As the Wisconsin Senate prepares to vote on a bill that would award $3 billion in tax incentives to Foxconn, former employees of the Chinese tech giant’s largest stateside operation warn that a factory in the Badger State might not be good for Wisconsin workers.
One Saturday in June, I drove around the southern edge of Lake Michigan with Thomas Frank, an activist from East Chicago, Indiana, looking for oil. We had met a few weeks previous, at a conference put on by the Freshwater Lab at the University of Illinois at Chicago, where Thomas was on a panel about oil pipelines.
By Ryan Schnurr Two hundred feet below the surface of [...]
The story of the Miami language over the course of the nineteenth and twentieth centuries is one of fracture and dissolution. In this it is not unique among Native languages—or cultures. In fact, it’s difficult to talk about one without the other.
On days with significantly bizarre but altogether pleasant weather, Midwestern politeness stifles me from responding to small talk observations of “unseasonably warm weather” with thoughts on climate change.
In the pre-election media race to locate the “heart of Trump Country,” all finish lines pointed toward Appalachia and the Rust Belt. In declining cities across these sometimes overlapping regions, journalists drank from what appeared to be an infinite well of wrenching stories from economically precarious white voters.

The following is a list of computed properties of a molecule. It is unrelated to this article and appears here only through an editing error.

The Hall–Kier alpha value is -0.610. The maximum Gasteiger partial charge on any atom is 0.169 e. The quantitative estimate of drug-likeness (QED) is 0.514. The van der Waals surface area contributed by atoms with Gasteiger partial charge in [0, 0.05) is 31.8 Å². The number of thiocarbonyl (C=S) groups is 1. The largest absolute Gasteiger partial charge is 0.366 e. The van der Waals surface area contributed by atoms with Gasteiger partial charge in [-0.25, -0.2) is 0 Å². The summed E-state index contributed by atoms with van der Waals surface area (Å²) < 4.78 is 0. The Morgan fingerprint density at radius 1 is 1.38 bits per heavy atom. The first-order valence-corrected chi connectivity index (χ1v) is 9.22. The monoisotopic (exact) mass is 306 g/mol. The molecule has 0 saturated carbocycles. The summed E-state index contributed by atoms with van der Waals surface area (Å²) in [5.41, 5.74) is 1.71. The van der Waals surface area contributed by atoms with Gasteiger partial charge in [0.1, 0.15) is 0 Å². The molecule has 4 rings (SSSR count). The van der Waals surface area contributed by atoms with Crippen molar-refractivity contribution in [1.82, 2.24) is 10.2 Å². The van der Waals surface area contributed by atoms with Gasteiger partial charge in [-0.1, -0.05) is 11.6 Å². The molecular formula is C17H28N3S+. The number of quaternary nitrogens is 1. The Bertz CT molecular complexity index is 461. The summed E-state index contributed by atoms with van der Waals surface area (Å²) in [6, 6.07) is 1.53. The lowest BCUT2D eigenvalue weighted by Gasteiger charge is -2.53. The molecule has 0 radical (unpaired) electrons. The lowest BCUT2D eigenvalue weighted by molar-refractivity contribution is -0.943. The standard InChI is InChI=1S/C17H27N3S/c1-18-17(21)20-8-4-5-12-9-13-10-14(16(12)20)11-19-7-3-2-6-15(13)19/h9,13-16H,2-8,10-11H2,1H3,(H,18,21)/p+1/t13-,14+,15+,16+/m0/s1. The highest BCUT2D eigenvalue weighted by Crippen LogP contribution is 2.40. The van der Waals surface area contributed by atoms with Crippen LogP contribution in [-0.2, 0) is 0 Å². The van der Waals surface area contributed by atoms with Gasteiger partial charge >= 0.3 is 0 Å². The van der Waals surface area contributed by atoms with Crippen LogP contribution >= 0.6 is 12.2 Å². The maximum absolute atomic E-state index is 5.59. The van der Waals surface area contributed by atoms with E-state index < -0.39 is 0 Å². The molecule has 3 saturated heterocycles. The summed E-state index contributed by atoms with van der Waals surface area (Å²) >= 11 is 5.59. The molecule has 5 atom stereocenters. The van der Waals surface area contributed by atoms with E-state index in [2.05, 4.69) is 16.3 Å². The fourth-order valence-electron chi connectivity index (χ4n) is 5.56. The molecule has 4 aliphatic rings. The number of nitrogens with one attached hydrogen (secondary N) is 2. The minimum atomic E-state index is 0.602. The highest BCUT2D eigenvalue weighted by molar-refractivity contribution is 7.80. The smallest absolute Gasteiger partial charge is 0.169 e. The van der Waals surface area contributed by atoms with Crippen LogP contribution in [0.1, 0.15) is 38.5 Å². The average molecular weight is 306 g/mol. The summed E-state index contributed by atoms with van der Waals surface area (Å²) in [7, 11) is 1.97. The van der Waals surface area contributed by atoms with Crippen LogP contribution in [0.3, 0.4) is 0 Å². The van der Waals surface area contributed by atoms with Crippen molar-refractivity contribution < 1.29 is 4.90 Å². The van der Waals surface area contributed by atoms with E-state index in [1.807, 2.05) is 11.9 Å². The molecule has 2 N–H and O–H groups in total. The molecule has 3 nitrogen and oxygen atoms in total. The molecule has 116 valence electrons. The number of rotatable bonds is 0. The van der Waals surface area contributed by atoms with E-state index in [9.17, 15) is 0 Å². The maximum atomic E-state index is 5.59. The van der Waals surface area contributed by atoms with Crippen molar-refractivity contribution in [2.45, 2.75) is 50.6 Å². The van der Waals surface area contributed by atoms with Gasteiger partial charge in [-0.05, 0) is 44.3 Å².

My “jagoff” heart was warmed on Friday when it was announced that that very word would henceforth be included in the esteemed Oxford English Dictionary.
Andrea Parker was among the first job seekers to arrive at Michigan State University’s Teacher and Administrator Recruitment Fair on April 12.
Buford Franklin Gordon’s name is unlikely to ring any bells among most residents of South Bend, Indiana. Part of this is understandable — Gordon only lived in South Bend for a period of five years...
Leo Napier is walking around each side of a wrestling ring in Dearborn, Michigan, teaching the audience assembled there how to be his fan. They are willing. They are eager.
The building at Mack near Chalmers resembles thousands of Detroit properties: abandoned, in tax foreclosure, burned-out, dangerous, overdue for demolition.
Nestled between a modern-day bistro and a jewelry shop, just inside of Akron’s North Hill neighborhood, sits a small inconspicuous building.